Feng (Kevin) Jiang

List of John Benjamins publications for which Feng (Kevin) Jiang plays a role.


Hyland, Ken and Feng (Kevin) Jiang 2021 The Covid infodemic: Competition and the hyping of virus researchLanguage and Covid-19, Mahlberg, Michaela and Gavin Brookes (eds.), pp. 444–468 | Article
Covid-19, the greatest global health crisis for a century, brought a new immediacy and urgency to international bio-medical research. The pandemic generated intense competition to produce a vaccine and contain the virus, creating what the World Health Organization referred to as an ‘infodemic’… read more
Published academic writing often seems to be an unchanging form of discourse with its frozen informality remaining stable over time. Recent work has shown, however, that these texts are highly interactive and dialogic as writers anticipate and take into account readers’ likely objections,… read more
In this chapter we look at engagement by exploring how writers involve readers while expressing authorial identity in professional and apprentice genres. Based on a modified model of engagement features (Hyland 2005c; Hyland and Jiang 2016), this paper examines a 1.2 million-word corpus of 30… read more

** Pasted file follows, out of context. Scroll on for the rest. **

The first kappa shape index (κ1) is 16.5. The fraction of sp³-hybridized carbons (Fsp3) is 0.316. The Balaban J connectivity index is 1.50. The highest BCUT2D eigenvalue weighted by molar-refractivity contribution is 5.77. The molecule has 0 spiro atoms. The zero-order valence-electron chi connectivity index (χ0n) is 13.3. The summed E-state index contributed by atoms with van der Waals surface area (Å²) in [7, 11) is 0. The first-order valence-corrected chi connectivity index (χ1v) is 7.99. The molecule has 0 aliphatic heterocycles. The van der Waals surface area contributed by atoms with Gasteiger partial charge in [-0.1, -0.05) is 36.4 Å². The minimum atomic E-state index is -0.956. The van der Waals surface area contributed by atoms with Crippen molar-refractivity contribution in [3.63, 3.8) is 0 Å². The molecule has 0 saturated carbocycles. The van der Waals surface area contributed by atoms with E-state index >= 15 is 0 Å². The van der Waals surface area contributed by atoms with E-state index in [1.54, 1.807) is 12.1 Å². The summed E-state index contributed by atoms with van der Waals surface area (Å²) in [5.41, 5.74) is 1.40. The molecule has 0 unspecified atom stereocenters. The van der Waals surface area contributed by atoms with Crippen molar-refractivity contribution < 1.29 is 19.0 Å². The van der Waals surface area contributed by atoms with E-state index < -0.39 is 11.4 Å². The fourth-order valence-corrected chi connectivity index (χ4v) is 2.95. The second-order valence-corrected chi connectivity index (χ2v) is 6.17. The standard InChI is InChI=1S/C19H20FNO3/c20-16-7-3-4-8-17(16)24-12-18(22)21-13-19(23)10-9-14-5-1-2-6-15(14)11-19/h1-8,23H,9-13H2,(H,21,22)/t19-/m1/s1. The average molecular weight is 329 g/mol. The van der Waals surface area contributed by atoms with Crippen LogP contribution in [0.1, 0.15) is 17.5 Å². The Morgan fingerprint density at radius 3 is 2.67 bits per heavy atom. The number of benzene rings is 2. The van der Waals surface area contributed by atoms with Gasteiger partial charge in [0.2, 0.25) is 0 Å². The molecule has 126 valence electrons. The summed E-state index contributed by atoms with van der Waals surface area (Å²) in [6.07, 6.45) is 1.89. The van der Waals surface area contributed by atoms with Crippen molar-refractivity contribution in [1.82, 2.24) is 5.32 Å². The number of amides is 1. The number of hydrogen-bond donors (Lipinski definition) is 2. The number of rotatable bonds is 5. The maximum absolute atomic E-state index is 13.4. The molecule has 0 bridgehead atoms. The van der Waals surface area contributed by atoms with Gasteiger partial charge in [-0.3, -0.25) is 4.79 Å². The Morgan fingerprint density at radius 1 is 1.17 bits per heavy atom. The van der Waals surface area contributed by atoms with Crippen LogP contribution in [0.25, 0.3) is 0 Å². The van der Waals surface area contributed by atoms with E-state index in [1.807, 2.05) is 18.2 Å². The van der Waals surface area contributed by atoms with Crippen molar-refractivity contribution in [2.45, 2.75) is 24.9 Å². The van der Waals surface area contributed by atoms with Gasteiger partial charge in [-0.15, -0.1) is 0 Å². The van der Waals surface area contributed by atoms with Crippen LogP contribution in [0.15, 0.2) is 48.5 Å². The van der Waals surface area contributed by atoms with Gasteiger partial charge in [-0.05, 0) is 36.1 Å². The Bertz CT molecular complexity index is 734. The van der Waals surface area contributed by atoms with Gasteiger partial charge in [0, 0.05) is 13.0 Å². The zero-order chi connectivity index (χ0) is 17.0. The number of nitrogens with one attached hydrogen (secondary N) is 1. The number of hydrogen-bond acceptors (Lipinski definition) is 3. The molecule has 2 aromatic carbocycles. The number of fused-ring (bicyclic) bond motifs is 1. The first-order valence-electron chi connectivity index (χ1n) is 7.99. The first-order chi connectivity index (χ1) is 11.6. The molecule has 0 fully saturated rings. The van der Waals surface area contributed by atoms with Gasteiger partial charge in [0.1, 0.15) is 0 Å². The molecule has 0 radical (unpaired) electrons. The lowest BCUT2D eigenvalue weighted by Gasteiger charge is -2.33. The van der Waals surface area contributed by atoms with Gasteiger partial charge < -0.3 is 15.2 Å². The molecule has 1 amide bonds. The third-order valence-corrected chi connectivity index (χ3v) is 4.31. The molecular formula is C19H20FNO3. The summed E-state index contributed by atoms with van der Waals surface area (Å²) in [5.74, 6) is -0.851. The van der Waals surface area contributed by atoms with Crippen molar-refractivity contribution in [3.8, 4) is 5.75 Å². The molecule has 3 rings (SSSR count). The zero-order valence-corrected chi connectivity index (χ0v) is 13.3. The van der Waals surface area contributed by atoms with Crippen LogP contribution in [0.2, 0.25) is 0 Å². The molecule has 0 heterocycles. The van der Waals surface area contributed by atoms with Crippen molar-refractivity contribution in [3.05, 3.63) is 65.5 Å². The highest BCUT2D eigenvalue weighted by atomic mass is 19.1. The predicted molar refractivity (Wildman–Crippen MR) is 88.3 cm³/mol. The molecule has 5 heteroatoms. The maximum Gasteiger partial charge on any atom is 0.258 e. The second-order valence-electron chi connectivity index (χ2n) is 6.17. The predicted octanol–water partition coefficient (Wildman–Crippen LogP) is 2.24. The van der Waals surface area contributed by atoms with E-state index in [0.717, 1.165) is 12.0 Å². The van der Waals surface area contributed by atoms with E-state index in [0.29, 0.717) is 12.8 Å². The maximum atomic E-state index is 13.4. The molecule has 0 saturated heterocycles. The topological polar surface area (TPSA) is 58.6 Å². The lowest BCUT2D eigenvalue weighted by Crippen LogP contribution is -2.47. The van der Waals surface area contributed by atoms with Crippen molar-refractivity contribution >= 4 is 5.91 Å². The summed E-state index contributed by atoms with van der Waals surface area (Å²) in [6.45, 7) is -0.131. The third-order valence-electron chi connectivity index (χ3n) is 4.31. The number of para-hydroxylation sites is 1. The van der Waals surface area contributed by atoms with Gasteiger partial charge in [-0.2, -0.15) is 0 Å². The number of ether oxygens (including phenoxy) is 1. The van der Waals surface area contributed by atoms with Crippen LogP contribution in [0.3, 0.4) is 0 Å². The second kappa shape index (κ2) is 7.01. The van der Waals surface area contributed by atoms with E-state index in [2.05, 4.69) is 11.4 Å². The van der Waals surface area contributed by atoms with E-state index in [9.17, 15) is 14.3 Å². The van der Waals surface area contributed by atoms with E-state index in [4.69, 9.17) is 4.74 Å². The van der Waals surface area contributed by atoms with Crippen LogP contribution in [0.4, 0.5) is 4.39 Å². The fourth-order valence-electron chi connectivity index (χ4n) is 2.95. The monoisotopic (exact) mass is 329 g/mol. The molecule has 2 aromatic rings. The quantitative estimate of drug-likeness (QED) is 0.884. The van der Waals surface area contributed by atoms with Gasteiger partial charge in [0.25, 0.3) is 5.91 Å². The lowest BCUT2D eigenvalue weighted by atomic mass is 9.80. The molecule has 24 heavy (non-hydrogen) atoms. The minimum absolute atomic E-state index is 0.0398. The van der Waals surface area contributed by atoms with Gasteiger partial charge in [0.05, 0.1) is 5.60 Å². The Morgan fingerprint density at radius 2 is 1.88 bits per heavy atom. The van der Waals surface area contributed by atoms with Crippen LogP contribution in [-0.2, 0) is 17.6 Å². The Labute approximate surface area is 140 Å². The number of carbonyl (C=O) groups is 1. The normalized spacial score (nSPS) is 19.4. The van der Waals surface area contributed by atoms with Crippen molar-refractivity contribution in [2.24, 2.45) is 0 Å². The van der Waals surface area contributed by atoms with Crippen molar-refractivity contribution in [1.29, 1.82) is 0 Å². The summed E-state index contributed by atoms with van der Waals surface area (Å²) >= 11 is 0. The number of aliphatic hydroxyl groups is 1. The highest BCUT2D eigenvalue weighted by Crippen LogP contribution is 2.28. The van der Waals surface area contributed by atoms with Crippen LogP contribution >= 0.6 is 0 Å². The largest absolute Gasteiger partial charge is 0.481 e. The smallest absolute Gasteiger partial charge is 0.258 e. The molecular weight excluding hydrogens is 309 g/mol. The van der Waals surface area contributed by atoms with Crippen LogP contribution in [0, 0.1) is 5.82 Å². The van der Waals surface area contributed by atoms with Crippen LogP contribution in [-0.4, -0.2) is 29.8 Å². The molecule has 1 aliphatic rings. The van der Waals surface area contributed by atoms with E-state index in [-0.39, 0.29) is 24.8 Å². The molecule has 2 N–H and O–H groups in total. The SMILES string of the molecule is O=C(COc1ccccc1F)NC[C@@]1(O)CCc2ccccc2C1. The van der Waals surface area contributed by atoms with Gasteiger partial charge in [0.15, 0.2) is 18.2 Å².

Hyland, Ken and Feng (Kevin) Jiang 2018 Academic lexical bundles: How are they changing?International Journal of Corpus Linguistics 23:4, pp. 383–407 | Article
An important component of fluent linguistic production and a key distinguishing feature of particular modes, registers and genres is the multi-word expressions referred to as ‘lexical bundles’. These are extended collocations which appear more frequently than expected by chance, helping to shape… read more
In this study, we investigate hedges, boosters and self-mentions as main expressions of epistemic positioning and how much they are projected by explicit authorial presence in the research writings by Chinese PhD students and expert writers across four science disciplines. Results show that PhD… read more
Stance and voice are two crucial elements of social interactions in academic writing. However, their conceptual constructs are elusive and their linguistic realisation is not fully explored. A relatively overlooked feature is the “noun + that” structure, where a stance head noun takes a nominal… read more